By Patti Lynn
2018 was a groundbreaking year in the public conversation about climate change. Last February, The New York Times reported that a record percentage of Americans now believe that climate change is caused by humans, and there was a 20 percentage point rise in "the number of Americans who say they worry 'a great deal' about climate change."
England faces an "existential threat" if it does not change how it manages its water, the head of the country's Environment Agency warned Tuesday.
By Jessica Corbett
A new analysis revealed Tuesday that over the past two decades heat records across the U.S. have been broken twice as often as cold ones—underscoring experts' warnings about the increasingly dangerous consequences of failing to dramatically curb planet-warming emissions.
By Madison Dapcevich
Ask any resident of San Francisco about the waterfront parrots, and they will surely tell you a story of red-faced conures squawking or dive-bombing between building peaks. Ask a team of researchers from the University of Georgia, however, and they will tell you of a mysterious string of neurological poisonings impacting the naturalized flock for decades.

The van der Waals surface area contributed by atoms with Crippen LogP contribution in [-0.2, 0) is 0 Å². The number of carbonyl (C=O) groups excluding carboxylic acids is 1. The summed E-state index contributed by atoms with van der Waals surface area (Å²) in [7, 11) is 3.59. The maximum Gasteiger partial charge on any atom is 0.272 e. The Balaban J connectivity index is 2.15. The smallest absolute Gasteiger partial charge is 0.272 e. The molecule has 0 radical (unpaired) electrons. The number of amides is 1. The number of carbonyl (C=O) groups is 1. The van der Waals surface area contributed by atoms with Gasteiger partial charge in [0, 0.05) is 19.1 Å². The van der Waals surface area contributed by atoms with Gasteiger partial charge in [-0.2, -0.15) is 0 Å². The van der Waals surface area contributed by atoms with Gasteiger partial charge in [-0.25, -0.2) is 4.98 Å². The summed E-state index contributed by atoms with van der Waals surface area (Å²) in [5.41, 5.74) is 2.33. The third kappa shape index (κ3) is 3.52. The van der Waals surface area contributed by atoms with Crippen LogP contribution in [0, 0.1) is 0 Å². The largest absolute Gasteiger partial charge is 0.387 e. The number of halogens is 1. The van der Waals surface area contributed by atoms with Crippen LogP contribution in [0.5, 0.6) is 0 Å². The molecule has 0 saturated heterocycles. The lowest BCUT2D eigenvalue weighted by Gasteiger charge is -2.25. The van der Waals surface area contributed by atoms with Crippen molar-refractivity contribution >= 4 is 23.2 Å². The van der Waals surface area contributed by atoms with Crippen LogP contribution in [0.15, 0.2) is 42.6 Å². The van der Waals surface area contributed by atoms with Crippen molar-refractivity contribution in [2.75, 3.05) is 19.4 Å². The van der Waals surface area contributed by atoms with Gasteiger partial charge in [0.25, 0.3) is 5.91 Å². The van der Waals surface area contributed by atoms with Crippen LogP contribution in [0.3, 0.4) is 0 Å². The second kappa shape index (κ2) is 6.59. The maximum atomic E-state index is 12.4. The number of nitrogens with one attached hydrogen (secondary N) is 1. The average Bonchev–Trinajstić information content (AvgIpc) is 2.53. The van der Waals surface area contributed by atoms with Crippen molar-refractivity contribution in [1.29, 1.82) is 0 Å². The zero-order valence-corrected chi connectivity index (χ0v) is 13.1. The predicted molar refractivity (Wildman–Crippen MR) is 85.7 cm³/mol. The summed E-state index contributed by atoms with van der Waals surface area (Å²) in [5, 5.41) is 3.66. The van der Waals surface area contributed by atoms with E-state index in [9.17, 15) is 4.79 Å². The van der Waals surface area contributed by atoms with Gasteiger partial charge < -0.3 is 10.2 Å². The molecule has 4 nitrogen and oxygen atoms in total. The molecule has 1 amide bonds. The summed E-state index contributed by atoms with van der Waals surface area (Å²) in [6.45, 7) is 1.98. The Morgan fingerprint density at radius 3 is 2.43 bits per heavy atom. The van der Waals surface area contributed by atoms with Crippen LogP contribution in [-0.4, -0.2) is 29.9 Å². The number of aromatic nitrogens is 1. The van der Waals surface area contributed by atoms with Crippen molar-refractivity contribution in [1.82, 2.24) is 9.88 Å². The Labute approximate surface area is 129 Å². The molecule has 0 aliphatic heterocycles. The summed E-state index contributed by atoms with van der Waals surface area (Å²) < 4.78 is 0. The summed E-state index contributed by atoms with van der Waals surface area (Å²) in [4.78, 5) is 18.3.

The initial cause of the fire was not yet known, but it has been driven by the strong wind and jumped the North Santiam River, The Salem Statesman Journal reported. As of Tuesday night, it threatened around 35 homes and 30 buildings, and was 20 percent contained.
The unanimous verdict was announced Tuesday in San Francisco in the first federal case to be brought against Monsanto, now owned by Bayer, alleging that repeated use of the company's glyphosate-containing weedkiller caused the plaintiff's cancer. Seventy-year-old Edwin Hardeman of Santa Rosa, California said he used Roundup for almost 30 years on his properties before developing non-Hodgkin's lymphoma.